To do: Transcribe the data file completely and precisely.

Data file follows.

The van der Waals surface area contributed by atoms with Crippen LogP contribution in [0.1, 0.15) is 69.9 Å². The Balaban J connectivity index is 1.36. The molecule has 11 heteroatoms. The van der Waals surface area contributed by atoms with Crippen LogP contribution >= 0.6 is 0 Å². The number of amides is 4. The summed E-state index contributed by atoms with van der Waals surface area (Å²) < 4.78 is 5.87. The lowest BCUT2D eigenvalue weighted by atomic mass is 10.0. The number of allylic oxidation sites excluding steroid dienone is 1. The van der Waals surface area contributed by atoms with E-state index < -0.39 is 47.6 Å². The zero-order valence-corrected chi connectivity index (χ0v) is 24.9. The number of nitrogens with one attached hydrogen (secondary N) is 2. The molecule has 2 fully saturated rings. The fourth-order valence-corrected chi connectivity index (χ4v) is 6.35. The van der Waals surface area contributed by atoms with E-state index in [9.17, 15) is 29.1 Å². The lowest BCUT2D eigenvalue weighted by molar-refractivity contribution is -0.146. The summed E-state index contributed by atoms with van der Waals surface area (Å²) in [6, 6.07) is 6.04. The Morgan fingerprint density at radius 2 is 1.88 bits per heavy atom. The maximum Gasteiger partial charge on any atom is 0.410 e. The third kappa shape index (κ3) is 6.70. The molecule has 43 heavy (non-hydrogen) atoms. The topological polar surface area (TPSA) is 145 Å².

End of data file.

The van der Waals surface area contributed by atoms with Crippen LogP contribution in [0.1, 0.15) is 69.9 Å². The Balaban J connectivity index is 1.36. The molecule has 11 heteroatoms. The van der Waals surface area contributed by atoms with Crippen LogP contribution >= 0.6 is 0 Å². The number of amides is 4. The summed E-state index contributed by atoms with van der Waals surface area (Å²) < 4.78 is 5.87. The lowest BCUT2D eigenvalue weighted by atomic mass is 10.0. The number of allylic oxidation sites excluding steroid dienone is 1. The van der Waals surface area contributed by atoms with E-state index < -0.39 is 47.6 Å². The zero-order valence-corrected chi connectivity index (χ0v) is 24.9. The number of nitrogens with one attached hydrogen (secondary N) is 2. The molecule has 2 fully saturated rings. The fourth-order valence-corrected chi connectivity index (χ4v) is 6.35. The van der Waals surface area contributed by atoms with E-state index in [9.17, 15) is 29.1 Å². The lowest BCUT2D eigenvalue weighted by molar-refractivity contribution is -0.146. The summed E-state index contributed by atoms with van der Waals surface area (Å²) in [6, 6.07) is 6.04. The Morgan fingerprint density at radius 2 is 1.88 bits per heavy atom. The maximum Gasteiger partial charge on any atom is 0.410 e. The third kappa shape index (κ3) is 6.70. The molecule has 43 heavy (non-hydrogen) atoms. The topological polar surface area (TPSA) is 145 Å².